Nuts and bolts - seized, rusted or stuck - Download this article here

 

Any enthusiast of old vehicles who is keen on doing some maintenance for themselves will from time to time come across seized or rusted nuts and bolts which need to be loosened for some essential work to take place. It is a familiar problem and a variety of approaches can be used to deal with troublesome fasteners. You may already be familiar with this method but if you are not aware of it then you may find it useful. Often the lengthy soaking of said fasteners in trusty WD40, ‘Duck Oil’ or similar will do the trick but failing that heat is often required and varying degrees of violence. Most of us have a butane blowlamp in the garage for such occasions and they can certainly help but it can take a long time to thoroughly heat larger fasteners. An Oxycetalene set speeds things up a great deal but the high cost and safety issues involved mean it is not practical for everyone to have this sort of kit to hand. However many Austin Seven owners do own MiG welding sets which are very useful for bodywork repairs and restoration work. If you can safely reach the seized fastener in question with your Mig welding torch (i.e make sure it is a safe distance from flammable material, fuel tanks etc.) wonders can be performed.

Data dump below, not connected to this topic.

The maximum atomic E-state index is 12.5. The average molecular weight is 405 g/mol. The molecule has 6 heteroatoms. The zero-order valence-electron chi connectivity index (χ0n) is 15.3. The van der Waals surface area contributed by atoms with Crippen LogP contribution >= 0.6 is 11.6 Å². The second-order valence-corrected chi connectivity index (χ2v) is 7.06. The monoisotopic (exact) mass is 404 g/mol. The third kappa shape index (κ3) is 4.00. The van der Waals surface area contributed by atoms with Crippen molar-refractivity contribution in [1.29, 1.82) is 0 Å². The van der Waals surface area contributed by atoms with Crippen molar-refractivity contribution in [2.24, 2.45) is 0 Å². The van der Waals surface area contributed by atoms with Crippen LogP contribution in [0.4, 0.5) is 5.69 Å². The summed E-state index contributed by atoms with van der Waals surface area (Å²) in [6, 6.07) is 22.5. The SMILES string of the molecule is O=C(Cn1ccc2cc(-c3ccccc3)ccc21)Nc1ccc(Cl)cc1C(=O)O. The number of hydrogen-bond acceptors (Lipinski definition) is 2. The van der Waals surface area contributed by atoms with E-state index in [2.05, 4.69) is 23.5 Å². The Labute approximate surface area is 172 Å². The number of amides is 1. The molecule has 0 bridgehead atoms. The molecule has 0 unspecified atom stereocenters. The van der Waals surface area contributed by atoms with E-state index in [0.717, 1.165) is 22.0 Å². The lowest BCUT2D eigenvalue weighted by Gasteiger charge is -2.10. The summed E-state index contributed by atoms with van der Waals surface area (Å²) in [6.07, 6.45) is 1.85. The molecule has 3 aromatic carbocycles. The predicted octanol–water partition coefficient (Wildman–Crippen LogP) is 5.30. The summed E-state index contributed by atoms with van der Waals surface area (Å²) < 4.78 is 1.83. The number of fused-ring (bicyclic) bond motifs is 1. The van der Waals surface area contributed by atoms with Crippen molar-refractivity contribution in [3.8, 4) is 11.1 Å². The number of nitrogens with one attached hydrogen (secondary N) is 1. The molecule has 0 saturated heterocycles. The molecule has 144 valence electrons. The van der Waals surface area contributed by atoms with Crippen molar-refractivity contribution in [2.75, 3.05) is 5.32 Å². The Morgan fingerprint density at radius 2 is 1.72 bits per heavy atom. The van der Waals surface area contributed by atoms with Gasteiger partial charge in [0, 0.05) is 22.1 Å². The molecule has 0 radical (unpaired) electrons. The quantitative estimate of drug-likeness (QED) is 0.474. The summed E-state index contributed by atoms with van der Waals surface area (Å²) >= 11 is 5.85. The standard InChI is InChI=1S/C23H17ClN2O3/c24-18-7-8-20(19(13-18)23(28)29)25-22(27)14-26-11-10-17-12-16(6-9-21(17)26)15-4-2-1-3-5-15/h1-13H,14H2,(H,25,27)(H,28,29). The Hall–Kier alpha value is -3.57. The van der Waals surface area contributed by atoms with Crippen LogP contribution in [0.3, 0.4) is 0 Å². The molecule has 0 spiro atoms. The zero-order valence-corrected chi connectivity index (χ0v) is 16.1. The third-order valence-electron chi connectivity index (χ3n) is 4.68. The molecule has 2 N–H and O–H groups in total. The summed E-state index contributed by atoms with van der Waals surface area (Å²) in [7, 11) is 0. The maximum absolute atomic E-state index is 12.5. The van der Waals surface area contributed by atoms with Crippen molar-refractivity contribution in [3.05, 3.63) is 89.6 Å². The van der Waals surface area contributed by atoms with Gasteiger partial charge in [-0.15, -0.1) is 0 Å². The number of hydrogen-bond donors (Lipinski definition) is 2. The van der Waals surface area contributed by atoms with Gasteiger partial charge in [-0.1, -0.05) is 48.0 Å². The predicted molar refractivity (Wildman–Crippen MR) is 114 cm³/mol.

In the case of a seized nut, as long as 2 or 4 flats of the hexagon are preserved in order to allow purchase with a spanner or stilsons (heaven forbid), building up parent metal on the other 2 or 4 flats will get sufficient heat into the nut to cause significant expansion and allow the nut to be loosened quite easily. Sometimes welding on just 1 flat is enough or on the side face of larger nuts. Depending on how careful you are this can make a bit of a mess of the nut but at least you can remove it, complete the job in hand and fit a new nut later. In the case of non-standard or tricky to replace fasteners, with careful grinding the original shape can be recovered.

This technique works just as well with bolts, since the expansion of the bolts causes relative movement between the threads and ‘breaks’ the corrosion giving a good chance of unscrewing the bolt without recourse to violence and swearing.

Recently I needed to un-seize a very tight and damaged flywheel nut on an agricultural engine. It was not possible to get a spanner in place firmly so I welded a couple of 2’ lengths of ½” steel bar to 2 apposing flats of the nut and tacked the ends together forming a very elongated triangle. The heating effect of this meant that I could slacken the nut easily.

I’ve used this method lots of times, I have an Oxycetalene set but in some cases this trick is just as quick and generally gives more localised heating without an unwieldy flame wafting around the workshop. A modest 120 amp welder will do the job nicely although on large fasteners a 180 - 200 amp set will speed things up. As with any ‘hot work’ of course you must make sure you take care to not start a workshop fire!

One tricky problem is the nut behind the steering wheel , I find the best way to deal with this is to change the driver!

 

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